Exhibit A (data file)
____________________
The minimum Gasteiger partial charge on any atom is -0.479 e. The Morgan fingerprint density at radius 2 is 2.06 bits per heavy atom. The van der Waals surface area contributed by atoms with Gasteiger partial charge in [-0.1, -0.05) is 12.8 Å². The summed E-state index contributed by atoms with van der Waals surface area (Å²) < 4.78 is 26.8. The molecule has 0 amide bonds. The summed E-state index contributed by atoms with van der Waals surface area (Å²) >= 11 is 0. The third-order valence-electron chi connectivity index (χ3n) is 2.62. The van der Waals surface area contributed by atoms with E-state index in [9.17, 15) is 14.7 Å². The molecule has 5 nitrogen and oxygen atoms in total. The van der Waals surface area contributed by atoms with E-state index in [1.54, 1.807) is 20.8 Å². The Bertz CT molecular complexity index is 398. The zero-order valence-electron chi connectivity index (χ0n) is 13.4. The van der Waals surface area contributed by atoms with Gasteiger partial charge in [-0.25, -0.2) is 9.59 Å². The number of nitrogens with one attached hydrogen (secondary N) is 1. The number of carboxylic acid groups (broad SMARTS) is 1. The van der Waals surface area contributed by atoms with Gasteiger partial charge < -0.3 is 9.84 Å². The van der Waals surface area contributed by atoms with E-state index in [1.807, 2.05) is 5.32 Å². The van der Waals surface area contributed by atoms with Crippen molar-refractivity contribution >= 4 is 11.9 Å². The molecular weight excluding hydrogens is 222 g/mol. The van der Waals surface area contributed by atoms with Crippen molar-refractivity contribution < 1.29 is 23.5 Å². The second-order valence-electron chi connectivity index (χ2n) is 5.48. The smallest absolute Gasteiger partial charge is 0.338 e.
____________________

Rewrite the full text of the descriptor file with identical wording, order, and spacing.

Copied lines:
The minimum Gasteiger partial charge on any atom is -0.479 e. The Morgan fingerprint density at radius 2 is 2.06 bits per heavy atom. The van der Waals surface area contributed by atoms with Gasteiger partial charge in [-0.1, -0.05) is 12.8 Å². The summed E-state index contributed by atoms with van der Waals surface area (Å²) < 4.78 is 26.8. The molecule has 0 amide bonds. The summed E-state index contributed by atoms with van der Waals surface area (Å²) >= 11 is 0. The third-order valence-electron chi connectivity index (χ3n) is 2.62. The van der Waals surface area contributed by atoms with E-state index in [9.17, 15) is 14.7 Å². The molecule has 5 nitrogen and oxygen atoms in total. The van der Waals surface area contributed by atoms with E-state index in [1.54, 1.807) is 20.8 Å². The Bertz CT molecular complexity index is 398. The zero-order valence-electron chi connectivity index (χ0n) is 13.4. The van der Waals surface area contributed by atoms with Gasteiger partial charge in [-0.25, -0.2) is 9.59 Å². The number of nitrogens with one attached hydrogen (secondary N) is 1. The number of carboxylic acid groups (broad SMARTS) is 1. The van der Waals surface area contributed by atoms with Gasteiger partial charge < -0.3 is 9.84 Å². The van der Waals surface area contributed by atoms with E-state index in [1.807, 2.05) is 5.32 Å². The van der Waals surface area contributed by atoms with Crippen molar-refractivity contribution >= 4 is 11.9 Å². The molecular weight excluding hydrogens is 222 g/mol. The van der Waals surface area contributed by atoms with Crippen molar-refractivity contribution < 1.29 is 23.5 Å². The second-order valence-electron chi connectivity index (χ2n) is 5.48. The smallest absolute Gasteiger partial charge is 0.338 e.